Mortgage lenders have minimum limits on loan amounts and prefer offering financing for homes built on permanent foundations. Also, the size of most tiny homes is below 600 square feet, making them not eligible for a mortgage.
So, if your chances of accessing a traditional mortgage are too low, you might need to consider going for alternative forms of financing. They include:
As you plan to purchase or build your tiny home, you might want to consider whether you have enough savings to finance it. If you do, it’s better to buy your house with cash.
Going this route means you won’t have to struggle with any monthly repayment or the high interest rates associated with mortgages, personal loans, or other financing plans.
However, we know you’re reading this post because you probably have no savings, or what you have isn’t enough to purchase your tiny home. If this is the case, you can proceed and explore the other financing options in the next sections.
A personal loan is among the most common ways one can secure financing for their tiny home.
Personal loans can be used for many things, including purchasing your tiny home. You can get a personal loan of up to $100,000, ensuring you get the flexibility you need to acquire a tiny home.
Personal loans are usually unsecured, so you don’t need any collateral to access them. This is what makes them appealing to many borrowers.
One challenge with personal loans is the shorter repayment terms, with the period ranging from 2 to 7 years, compared to other options of tiny home financing. The implication is that you could end up with an unaffordable monthly repayment rate.
Another issue with a personal loan concerns the higher interest rates associated with it. A personal loan with a repayment period of 2 years could attract an interest rate of about 9.58%.
Still, your terms may not be much favorable even if you were to ask for a longer repayment period, as a lower credit score might affect your repayment timeline.
A home equity loan or line of credit works if you already own a permanent home and wish to add a tiny house.
Ideally, the home equity loan facility allows you to take advantage of the equity already accumulated in your house and meant for renovations, large purchases, consolidating high-interest debt, or college expenses.
Usually, a home equity loan and home equity line of credit (HELOC) provide the best ways to finance large expenses. In this case, you’ll be taking the facility against the equity already built up in your house.
Equity stands for the difference in value between how much your house is worth and the amount still due on your mortgage.
You can tap this facility since you’ll use your primary residence and not your tiny home. In case you’re unable to repay your debt at some point, you could lose your home to your lender.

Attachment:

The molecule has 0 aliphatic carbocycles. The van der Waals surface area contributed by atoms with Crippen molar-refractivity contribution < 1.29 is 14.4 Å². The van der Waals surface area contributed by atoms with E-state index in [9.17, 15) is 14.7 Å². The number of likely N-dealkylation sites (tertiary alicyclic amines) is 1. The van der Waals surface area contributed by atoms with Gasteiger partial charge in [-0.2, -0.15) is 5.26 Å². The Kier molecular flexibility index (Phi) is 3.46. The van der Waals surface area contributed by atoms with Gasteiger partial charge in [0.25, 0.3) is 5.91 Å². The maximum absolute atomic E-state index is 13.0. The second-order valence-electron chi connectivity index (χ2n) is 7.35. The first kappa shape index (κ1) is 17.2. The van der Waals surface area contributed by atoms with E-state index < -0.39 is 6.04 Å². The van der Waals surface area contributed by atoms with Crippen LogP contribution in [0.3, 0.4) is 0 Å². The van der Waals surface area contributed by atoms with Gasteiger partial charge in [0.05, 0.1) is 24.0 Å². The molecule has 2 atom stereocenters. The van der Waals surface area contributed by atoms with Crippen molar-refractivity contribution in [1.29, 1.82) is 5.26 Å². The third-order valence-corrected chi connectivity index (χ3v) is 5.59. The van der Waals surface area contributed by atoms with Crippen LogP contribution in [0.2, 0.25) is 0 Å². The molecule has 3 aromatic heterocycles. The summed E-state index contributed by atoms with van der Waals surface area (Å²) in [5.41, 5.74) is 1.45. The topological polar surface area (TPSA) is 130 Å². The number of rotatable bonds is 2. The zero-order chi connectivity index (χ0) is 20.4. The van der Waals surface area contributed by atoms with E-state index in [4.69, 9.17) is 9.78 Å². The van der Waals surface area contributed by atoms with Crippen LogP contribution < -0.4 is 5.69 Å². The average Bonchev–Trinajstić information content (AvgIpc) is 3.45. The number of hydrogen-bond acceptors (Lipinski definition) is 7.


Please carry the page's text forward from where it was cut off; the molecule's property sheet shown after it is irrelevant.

Also, there could be limits to the amount you qualify to borrow.
The maximum amount that most home equity lenders allow is equivalent to your loan-to-value ratio combined. Most lenders will allow you to borrow up to 85% of your home equity.
Since you’ll be using your primary residence as collateral, meaning you’ll be obtaining a secured loan, the interest rates would be lower than personal loans.
Once your loan is approved, you’ll receive the funds in a single lump sum. The repayment terms usually include monthly installments between 5 to 20 years. Sometimes, this can even go to about 30 years.
The interest rates as well as monthly installments for a home equity loan are fixed. This means there’s predictability for borrowers. This will make it difficult to borrow anything on top of your current loan.
A HELOC, on the other hand, also allows you to borrow up to about 85% of the equity of your home. However, with a HELOC, the interest rates can vary as they can change periodically depending on market conditions.
A recreational vehicle-specific loan might be your best option for financing your tiny home. This is applicable only if you plan on having your tiny home on wheels.
Among the other requirements to qualify for an RV loan is the need to certify your house as an RV. This is what organizations like the RV Industry Association do.
You’ll also need a fixed address and good credit.
Unlike a personal loan, the interest rates of an RV loan for a tiny home are relatively lower.
The repayment terms could include a payment period of up to 15 years.
Building or purchasing a tiny home can be a great way to own a home. However, with a tiny home, there are financial risks involved. These include:
You can access financing even with bad credit. Financing options like personal loans can still be accessible even if you have a bad credit rating.
Other loan options can be available as well. However, there’s a catch to this. You might need to get a co-signer or guarantor, and it might be hard to get your loan approved if you don’t have one.
However, if your loan application is approved, you might have to pay high interest rates. In the end, this may not be a worthwhile idea as far as improving your credit history is concerned.
Tiny houses continue to become more and more popular. They're preferred mainly by those who wish to adopt a minimalist lifestyle.
So, if you want to downsize your living conditions, then a tiny home is the best bet for you. It will change your life by making it simpler.
But don’t forget the financial implications of getting yourself a tiny house. You can access various financing options, including personal loans, RV loans, home equity loans, or lines of credit.
The only type of property loan you will not qualify for is the mortgage loan.
You can even secure a loan with bad credit and make your dream of owning a tiny home a reality. Make sure to study all the possibilities and risks and make an informed decision.